Early on, the band was called Stains. What prompted the change to MDC?
We had been going by the name “Stains,” but we realized there were a few other bands named the Stains, and we knew we had to change it. So, a friend, Buxf Parrot, of the Dicks came up with the name “Millions of Dead Cops. It seemed to fit and hold people’s attention, becoming MDC. D.I.Y. culture was a massive part of those early days for us. While it was a huge part of the identity of the east coast punk scene, particularly Ian McKay of the band Minor Threat. We didn’t claim the title as such but naturally were doing it on the west coast too. We were starting local fanzines, typing out our lyrics, and making our own flyers with art, political issues, and sexual expressions on them.
What was the reasoning behind the interesting method of titling your records?
The alternating MDC titles came about for a few reasons: I was incredibly influenced and a huge fan of the British band “Crass.” In 1982, after a show in London with a band called the Subhumans, we were invited by Steve Ignorant and Phil Free to the Crass Farmhouse outside of London. They made a big vegan shepherd’s pie. I met Penny and Gi, the senior members of this politically driven music and art collective. Penny pointed out, “Intellectual people would understand the name of the band, but felt some might take it as encouraging people to kill the police,” and we weren’t for that. We also talked about it all night; we shared thoughts on art’s ability to change the culture and on political matters concerning nuclear power, war, and Prime Minister Thatcher and President Reagan. It was a warm and nourishing atmosphere on a rainy night. Truly was having a dream come true.
At the same time, the reality of going across every border with working papers and documents that read we were “Millions of Dead Cops” was just plain scary. Punk in 1982 was a real threat to the governments of various countries and locales. I had my life threatened by police agencies in three different places. We were harassed, anal cavity searched, barred entry into Canada and the U.K., and had these gigantic targets on our backs. The world in 1982 was a very different place. We started putting “MDC” on legal documents, and it came to me; if we wanted to explain ourselves intellectually, it was Millions of Dead Cops protecting the “Multi Death Corporation,” bought and sold by Millions of Damn Christians.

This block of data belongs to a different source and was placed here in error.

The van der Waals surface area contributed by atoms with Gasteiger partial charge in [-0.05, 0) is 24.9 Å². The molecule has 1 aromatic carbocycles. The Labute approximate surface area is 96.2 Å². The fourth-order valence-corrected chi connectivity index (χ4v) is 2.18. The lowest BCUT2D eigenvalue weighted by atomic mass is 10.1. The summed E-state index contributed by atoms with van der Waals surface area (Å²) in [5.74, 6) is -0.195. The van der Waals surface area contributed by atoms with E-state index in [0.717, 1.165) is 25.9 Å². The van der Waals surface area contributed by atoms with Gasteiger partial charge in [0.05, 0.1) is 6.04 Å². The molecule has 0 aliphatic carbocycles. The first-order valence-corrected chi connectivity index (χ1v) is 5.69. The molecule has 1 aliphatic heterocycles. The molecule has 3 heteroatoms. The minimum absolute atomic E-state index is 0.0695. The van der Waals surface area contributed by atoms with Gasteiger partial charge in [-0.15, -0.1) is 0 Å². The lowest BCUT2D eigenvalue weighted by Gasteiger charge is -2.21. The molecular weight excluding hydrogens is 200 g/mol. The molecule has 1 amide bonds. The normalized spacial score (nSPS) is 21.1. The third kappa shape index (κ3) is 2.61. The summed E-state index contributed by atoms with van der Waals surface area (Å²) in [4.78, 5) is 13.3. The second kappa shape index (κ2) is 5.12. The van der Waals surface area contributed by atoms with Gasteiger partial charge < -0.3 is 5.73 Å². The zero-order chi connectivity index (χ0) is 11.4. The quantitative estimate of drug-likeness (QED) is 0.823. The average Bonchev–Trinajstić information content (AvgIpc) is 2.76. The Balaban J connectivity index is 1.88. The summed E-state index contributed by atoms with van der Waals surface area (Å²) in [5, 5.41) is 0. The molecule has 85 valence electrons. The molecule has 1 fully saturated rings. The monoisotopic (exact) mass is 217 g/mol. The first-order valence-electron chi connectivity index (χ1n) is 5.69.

I stopped trying to explain to them that the cops killed Christ. We even put the title “My Dog Charlie” on some Canadian papers and flyers where there was a fear of being raided by the cops. Back in those days, I’d say 25% of our shows were raided, halted, and we would be harassed. We were arrested by the L.A.P.D. twice at shows backstage. Once, we were raided, and the cops asked me to sign an album and give them one, and yes, I complied. Actually, I have signed album copies for police officers on five or six occasions.
Would you say the scene you came of age in was defined by danger coupled with defiance?
Yes, I would. Punk back in the day was this incredible feeling of disrupting the culture in this cool manner. We were speaking truth to power and making our statements in our songs. Whether it was the Dead Kennedy’s singing “Holiday In Cambodia,” MDC singing “John Wayne Was A Nazi,” or Black Flag singing “Rise Above,” these statements need to be made. Punks were making important statements to challenge society, the movement got bigger, and human nature started kicking in. Side movements within punk, like emo, began concerning themselves with personal feelings and emotions to explore people’s inner demons. It was all good until bands like Green Day started singing about shit and turds. And before that, you had fucking Milo of the Descendants singing about going back to college.
It led to where people are now singing about how hot they look or where to get their nails done. So, undoubtedly, through the years, a lot of the passion has been drained out of punk rock. Content has been watered down, and it’s all about going to hot shows and hooking up with cool people. Maybe to some extent, that is the nature of things, but we with Grimace Records are trying to keep the focus on our ideals, having a safe, sustainable planet with enough food and healthcare for us all. We want to be free from the hatred of racism, sexism, homo, and transphobia. There is still a ton of great, caring, hot punk music to be had. We want to help get it out there.
I’d argue that major record companies suddenly throwing big dollars around had a lot to do with that, too.
Yes, big labels bred commercial punk, which turned into big bands getting huge amounts of money. There are concerts I have played where the headliner might receive $20,000 a show, but some bigger bands must earn $100,000 or more for a show. It’s like what happened to rock in the ’60s and beyond; it becomes a scene led by the very wealthy and, in some cases, multi-millionaire “artists.” You’ve got posers where everyone is buying a million-dollar house or three. The leader of Blink-182, that guy owns fifty high-end luxury cars. Punk was, for me, my reaction to the indifference of the rich and powerful people. I guess I’m a big socialist trying to prevent people from the liberty to be filthy rich.